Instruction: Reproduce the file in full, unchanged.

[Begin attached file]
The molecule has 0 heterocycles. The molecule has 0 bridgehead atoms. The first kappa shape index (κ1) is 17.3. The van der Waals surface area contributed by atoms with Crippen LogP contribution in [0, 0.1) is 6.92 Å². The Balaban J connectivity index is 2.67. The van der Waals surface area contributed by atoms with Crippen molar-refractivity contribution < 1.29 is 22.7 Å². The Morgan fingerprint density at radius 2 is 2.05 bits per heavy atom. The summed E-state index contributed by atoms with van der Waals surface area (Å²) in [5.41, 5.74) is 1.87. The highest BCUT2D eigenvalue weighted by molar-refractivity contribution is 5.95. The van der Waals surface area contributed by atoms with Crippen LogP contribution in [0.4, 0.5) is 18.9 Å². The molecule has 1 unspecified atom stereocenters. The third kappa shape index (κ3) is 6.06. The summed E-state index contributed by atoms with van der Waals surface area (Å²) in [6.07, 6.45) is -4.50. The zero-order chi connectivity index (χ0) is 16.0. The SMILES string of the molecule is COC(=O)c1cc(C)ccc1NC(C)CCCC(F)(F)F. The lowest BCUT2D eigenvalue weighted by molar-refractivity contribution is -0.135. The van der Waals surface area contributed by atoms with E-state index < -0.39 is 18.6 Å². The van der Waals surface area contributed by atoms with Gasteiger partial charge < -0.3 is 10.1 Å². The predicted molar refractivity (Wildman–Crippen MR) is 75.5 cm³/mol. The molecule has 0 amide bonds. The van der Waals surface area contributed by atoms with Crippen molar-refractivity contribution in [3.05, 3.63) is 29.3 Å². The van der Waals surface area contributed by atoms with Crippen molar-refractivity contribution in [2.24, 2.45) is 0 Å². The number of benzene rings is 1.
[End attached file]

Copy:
The molecule has 0 heterocycles. The molecule has 0 bridgehead atoms. The first kappa shape index (κ1) is 17.3. The van der Waals surface area contributed by atoms with Crippen LogP contribution in [0, 0.1) is 6.92 Å². The Balaban J connectivity index is 2.67. The van der Waals surface area contributed by atoms with Crippen molar-refractivity contribution < 1.29 is 22.7 Å². The Morgan fingerprint density at radius 2 is 2.05 bits per heavy atom. The summed E-state index contributed by atoms with van der Waals surface area (Å²) in [5.41, 5.74) is 1.87. The highest BCUT2D eigenvalue weighted by molar-refractivity contribution is 5.95. The van der Waals surface area contributed by atoms with Crippen LogP contribution in [0.4, 0.5) is 18.9 Å². The molecule has 1 unspecified atom stereocenters. The third kappa shape index (κ3) is 6.06. The summed E-state index contributed by atoms with van der Waals surface area (Å²) in [6.07, 6.45) is -4.50. The zero-order chi connectivity index (χ0) is 16.0. The SMILES string of the molecule is COC(=O)c1cc(C)ccc1NC(C)CCCC(F)(F)F. The lowest BCUT2D eigenvalue weighted by molar-refractivity contribution is -0.135. The van der Waals surface area contributed by atoms with E-state index < -0.39 is 18.6 Å². The van der Waals surface area contributed by atoms with Gasteiger partial charge < -0.3 is 10.1 Å². The predicted molar refractivity (Wildman–Crippen MR) is 75.5 cm³/mol. The molecule has 0 amide bonds. The van der Waals surface area contributed by atoms with Crippen molar-refractivity contribution in [3.05, 3.63) is 29.3 Å². The van der Waals surface area contributed by atoms with Crippen molar-refractivity contribution in [2.24, 2.45) is 0 Å². The number of benzene rings is 1.